Cloud forests are all the rage at the moment, but what are they and why should you visit one? Also known as water forests, cloud forests are moist, evergreen and typically tropical forests which are regularly coated with clouds and mist that allows their unique characteristics to flourish. Vaguely whimsical name aside then, here are just some reasons why you should consider stopping by a Mexican cloud forest.
Cloud forests, both in Mexico and beyond, are particularly known for having a high level of endemic animal species taking up residence within them. So, if you’re interested in anything from big cats to birds, insects to amphibians, a visit to a Mexican cloud forest is practically compulsory.
Often described as ‘species-rich’, the unique environmental characteristics of cloud forests give way to many species of flora that perhaps wouldn’t thrive under other circumstances and by visiting, you’ll have the chance to see them in all their glory. For the most abundant and impressive vegetation, try looking for a tropical lowland cloud forest.
If you’re aiming to visit all the states in Mexico over your lifetime, then heading to a cloud forest can give you the perfect excuse to visit perhaps the most turbulent and least-appealing state of all (at least from a tourism perspective), Tamaulipas. In the El Cielo Biosphere, you’ll be able to venture into a cloud forest that might just change your opinion on the state as a whole. Add to that the fact that cloud forests exist in small clutches across 19 more Mexican states and you’ve got yourself the recipe for a thematic roadtrip.
Elevated and sometimes chilly San Cristobal de las Casas in Chiapas was famed for once being surrounded by cloud forests (thanks to deforestation there is only a small cloud forest region remaining). Even so, visiting the solitary cloud forests of central Chiapas means you can make the lively city of San Cris your base for a few days too and, honestly, any excuse to hang out in Chiapas is a good one, right? The same goes for the cloud forests in the states of Puebla and Veracruz too.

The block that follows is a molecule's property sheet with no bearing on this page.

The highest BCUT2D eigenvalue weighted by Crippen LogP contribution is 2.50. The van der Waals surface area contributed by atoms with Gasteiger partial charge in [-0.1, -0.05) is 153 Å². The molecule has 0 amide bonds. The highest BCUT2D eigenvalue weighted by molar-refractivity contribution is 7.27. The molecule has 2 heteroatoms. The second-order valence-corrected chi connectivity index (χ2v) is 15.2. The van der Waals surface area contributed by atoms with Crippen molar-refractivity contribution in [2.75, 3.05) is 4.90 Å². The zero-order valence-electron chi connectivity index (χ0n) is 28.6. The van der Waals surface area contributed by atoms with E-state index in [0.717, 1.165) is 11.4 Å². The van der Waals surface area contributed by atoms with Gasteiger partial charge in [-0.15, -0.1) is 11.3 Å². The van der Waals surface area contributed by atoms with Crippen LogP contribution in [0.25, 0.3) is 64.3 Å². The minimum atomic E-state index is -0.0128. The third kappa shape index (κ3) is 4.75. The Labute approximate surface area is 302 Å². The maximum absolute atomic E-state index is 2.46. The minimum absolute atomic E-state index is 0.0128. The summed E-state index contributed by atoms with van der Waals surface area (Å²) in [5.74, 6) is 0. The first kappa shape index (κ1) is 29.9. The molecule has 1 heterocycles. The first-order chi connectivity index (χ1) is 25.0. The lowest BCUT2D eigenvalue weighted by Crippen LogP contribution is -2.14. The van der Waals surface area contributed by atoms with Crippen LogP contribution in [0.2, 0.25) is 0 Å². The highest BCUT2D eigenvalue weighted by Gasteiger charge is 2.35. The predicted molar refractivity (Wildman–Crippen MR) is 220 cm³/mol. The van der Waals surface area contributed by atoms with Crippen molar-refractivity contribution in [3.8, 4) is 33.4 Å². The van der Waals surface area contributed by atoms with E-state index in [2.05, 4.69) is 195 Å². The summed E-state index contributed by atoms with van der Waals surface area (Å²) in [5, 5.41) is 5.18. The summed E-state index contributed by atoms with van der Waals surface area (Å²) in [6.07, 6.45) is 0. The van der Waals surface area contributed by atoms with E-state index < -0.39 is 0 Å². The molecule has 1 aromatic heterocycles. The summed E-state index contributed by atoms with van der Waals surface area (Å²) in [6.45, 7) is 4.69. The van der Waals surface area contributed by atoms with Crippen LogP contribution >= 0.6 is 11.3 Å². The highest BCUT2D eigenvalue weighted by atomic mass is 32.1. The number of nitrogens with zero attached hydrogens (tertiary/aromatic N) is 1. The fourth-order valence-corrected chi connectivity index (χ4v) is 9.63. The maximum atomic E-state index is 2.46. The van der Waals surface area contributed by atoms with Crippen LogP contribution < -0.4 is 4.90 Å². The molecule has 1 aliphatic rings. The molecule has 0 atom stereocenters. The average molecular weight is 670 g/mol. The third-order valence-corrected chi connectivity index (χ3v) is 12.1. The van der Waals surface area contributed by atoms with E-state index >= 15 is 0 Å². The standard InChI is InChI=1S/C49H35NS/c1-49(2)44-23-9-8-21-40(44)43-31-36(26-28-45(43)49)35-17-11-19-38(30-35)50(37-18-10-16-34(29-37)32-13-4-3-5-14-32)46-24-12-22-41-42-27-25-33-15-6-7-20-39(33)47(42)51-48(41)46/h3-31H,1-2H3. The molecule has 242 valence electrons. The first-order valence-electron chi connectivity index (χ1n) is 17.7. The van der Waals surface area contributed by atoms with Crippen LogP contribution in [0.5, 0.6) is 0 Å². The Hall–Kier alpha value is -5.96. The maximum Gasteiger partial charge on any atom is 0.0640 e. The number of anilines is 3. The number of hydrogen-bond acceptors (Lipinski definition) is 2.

Thanks to the unique characteristics of cloud forests, they are often spots where flora and fauna from both the northern and southern hemispheres come together in harmony. Therefore, by visiting a Mexican cloud forest, you’re killing two birds with one stone in the best kind of way (metaphorically).
The last and perhaps most pertinent reason you should visit a Mexican cloud forest right now is that time is literally running out to do so. One of the biggest threats to Mexican cloud forests at the moment is deforestation, typically to make way for coffee plantations and increases in population, as well as rising temperatures that make the all-important clouds disappear before they reach the forests. This is particularly worrisome because cloud forests in Mexico actually play a crucial role in preventing soil erosion and protecting potentially endangered species, and yet, they continue to disappear at a rate of knots. So, if you’re really looking for a reason to visit a Mexican cloud forest, the fact that they might be gone before long is it.